DTI defends safeguard duty on cement imports
Louella Desiderio (The Philippine Star) - January 19, 2019 - 12:00am

MANILA, Philippines — The Department of Trade and Industry (DTI) defended its move to impose provisional safeguard duty on cement imports, saying it would not lead to shortage but instead encourage local manufacturers to invest in increased production.

In a statement yesterday, Trade Secretary Ramon Lopez said the new safeguard duty on cement is not punitive and would not cause a shortage.

This, as he said imports would still be allowe and would not require any import permit even with a safeguard duty.

As such, imports would continue to play its role in providing alternative sources of cement supply. 

Instead of creating a shortage, Lopez said the provisional safeguard duty would encourage local manufacturers to expand capacity and lessen the country’s dependence on imports.

Last Thursday, Lopez said the DTI would be imposing a provisional safeguard duty of P8.40 per 40-kilogram bag of imported cement as a relief to local manufacturers.

He said the DTI decided to impose the safeguard duty as cement imports have surged and caused injury to local cement manufacturers.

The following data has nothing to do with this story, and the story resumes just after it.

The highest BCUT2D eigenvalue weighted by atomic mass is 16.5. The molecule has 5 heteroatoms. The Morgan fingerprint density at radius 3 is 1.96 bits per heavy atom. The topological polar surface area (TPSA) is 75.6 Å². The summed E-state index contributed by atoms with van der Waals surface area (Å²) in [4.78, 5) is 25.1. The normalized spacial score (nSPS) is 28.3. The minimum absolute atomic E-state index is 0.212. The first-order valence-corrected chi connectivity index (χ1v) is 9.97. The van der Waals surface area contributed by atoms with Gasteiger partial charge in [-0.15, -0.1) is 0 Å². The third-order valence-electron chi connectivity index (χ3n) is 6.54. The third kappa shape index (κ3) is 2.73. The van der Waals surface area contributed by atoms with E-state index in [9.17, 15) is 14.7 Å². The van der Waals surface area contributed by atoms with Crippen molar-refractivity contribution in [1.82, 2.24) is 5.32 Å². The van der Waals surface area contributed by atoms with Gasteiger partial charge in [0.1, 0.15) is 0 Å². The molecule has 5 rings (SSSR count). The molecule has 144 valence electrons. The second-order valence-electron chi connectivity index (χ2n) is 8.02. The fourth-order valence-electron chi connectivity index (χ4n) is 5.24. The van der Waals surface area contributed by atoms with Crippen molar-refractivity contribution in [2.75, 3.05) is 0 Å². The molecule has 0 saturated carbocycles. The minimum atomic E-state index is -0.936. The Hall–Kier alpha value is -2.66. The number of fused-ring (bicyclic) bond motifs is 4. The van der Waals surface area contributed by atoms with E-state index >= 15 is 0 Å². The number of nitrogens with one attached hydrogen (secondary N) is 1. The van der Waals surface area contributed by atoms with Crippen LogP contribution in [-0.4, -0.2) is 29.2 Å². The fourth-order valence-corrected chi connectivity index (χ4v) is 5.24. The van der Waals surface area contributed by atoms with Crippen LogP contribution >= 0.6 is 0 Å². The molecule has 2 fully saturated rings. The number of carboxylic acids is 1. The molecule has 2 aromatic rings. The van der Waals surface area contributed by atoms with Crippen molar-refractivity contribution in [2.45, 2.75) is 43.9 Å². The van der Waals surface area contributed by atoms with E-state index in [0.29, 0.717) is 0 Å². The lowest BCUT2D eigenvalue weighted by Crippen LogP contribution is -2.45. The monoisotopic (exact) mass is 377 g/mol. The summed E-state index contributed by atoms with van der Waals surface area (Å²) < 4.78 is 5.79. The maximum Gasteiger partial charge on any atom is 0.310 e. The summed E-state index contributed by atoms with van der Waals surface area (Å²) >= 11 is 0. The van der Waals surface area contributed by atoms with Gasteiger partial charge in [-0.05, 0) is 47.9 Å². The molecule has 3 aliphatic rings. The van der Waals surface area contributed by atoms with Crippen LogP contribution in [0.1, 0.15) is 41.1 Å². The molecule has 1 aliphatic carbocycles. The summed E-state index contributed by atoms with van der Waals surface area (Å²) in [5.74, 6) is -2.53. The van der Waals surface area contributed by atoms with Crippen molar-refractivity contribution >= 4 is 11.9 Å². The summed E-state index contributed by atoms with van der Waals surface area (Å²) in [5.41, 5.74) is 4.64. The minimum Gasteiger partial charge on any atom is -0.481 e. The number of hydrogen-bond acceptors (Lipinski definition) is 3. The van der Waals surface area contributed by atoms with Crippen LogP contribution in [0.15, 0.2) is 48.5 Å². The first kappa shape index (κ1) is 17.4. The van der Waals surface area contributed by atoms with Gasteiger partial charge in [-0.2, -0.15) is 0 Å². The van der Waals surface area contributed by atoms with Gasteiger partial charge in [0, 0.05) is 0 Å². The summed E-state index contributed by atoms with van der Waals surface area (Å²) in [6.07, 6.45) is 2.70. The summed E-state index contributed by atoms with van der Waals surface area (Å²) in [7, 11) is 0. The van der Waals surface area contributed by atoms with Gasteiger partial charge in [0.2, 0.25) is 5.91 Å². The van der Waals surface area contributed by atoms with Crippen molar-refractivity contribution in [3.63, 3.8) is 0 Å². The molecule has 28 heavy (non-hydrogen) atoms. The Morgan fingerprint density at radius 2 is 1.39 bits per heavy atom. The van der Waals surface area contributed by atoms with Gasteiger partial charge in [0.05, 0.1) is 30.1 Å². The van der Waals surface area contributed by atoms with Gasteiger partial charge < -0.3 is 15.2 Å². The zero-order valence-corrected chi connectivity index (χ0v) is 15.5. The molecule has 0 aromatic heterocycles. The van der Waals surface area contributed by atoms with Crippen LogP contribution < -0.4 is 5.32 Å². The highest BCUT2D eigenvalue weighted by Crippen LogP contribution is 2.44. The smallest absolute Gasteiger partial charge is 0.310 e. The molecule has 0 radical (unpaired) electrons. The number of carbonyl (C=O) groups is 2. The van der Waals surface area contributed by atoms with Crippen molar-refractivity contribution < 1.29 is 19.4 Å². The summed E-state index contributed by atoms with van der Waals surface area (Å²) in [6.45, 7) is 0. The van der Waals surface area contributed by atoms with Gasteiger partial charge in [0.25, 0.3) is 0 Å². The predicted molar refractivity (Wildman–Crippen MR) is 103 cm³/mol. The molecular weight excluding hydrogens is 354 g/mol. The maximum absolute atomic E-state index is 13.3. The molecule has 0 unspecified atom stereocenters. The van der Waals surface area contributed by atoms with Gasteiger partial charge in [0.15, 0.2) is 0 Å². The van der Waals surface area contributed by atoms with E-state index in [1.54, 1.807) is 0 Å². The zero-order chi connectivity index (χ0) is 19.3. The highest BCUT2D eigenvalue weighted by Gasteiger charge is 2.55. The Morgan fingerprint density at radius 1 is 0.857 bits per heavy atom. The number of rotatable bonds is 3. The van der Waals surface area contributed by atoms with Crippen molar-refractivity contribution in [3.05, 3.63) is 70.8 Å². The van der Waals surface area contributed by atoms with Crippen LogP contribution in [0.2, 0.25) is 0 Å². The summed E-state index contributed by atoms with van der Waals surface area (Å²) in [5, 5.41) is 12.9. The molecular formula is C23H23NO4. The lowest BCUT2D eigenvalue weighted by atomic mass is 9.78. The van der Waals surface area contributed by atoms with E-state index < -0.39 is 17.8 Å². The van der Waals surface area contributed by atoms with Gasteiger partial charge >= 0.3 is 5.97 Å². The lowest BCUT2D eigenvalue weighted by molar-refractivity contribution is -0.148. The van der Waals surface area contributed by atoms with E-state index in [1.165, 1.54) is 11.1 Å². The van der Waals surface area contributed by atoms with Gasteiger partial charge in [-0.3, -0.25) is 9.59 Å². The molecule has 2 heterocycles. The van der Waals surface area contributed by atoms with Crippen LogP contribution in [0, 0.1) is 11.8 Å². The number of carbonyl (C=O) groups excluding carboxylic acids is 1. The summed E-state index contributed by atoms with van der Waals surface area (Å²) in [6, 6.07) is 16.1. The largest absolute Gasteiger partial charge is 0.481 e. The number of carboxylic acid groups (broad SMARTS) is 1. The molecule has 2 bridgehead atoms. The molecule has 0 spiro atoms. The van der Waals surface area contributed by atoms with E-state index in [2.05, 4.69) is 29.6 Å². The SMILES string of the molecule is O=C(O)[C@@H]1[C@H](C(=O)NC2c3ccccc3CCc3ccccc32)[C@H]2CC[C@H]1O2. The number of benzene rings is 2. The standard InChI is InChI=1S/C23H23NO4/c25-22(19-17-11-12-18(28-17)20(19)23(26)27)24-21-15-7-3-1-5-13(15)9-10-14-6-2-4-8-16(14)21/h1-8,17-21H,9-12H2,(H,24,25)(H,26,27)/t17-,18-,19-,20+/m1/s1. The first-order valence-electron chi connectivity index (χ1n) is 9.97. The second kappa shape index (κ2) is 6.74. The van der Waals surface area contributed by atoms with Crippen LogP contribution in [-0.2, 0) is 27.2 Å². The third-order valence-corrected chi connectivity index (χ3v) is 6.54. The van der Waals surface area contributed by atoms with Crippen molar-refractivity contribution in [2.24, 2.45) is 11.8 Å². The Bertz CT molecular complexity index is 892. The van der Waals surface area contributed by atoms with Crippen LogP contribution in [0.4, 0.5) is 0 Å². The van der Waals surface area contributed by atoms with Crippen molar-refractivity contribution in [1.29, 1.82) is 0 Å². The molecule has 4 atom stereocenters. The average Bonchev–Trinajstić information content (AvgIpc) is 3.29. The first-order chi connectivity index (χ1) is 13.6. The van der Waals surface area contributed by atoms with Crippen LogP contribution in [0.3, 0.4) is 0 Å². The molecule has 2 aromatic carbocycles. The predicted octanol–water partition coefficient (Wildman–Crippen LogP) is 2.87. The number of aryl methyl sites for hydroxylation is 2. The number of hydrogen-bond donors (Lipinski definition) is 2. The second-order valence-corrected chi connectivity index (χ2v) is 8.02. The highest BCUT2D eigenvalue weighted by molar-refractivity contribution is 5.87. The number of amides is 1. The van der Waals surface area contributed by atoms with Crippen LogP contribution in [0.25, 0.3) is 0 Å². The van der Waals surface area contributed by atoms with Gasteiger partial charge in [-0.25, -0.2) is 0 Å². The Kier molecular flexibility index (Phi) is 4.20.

Cement imports in particular, rose to more than three million metric tons (MT) in 2017 from only 3,558 MT in 2013.

During the same period, the share of imports in the market grew to 15 percent from just 0.02 percent.

Republic Act 8800 or the Safeguard Measures Act allows the country to impose safeguard measures or higher duties on imported goods to provide relief to local players.

The safeguard measures can be applied when it is found there is an increase in imports of a certain commodity and such has hurt the local industry.

The provisional safeguard duty on cement will be in place for 200 days in the form of a cash bond on imported cement while the Tariff Commission is undertaking its formal investigation.

It will take effect 15 days after it is published in newspapers.

Local cement manufacturers will be required to keep prices at current levels while the provisional safeguard duty is in effect.

To ensure compliance with the requirement, the DTI will consistently monitor cement prices.

“The DTI consulted several stakeholders to get all of their insights. In our decision, we aimed to strike a balance between developing local industries and protecting the consumers,” Lopez said.

CEMENT IMPORTS DEPARTMENT OF TRADE AND INDUSTRY
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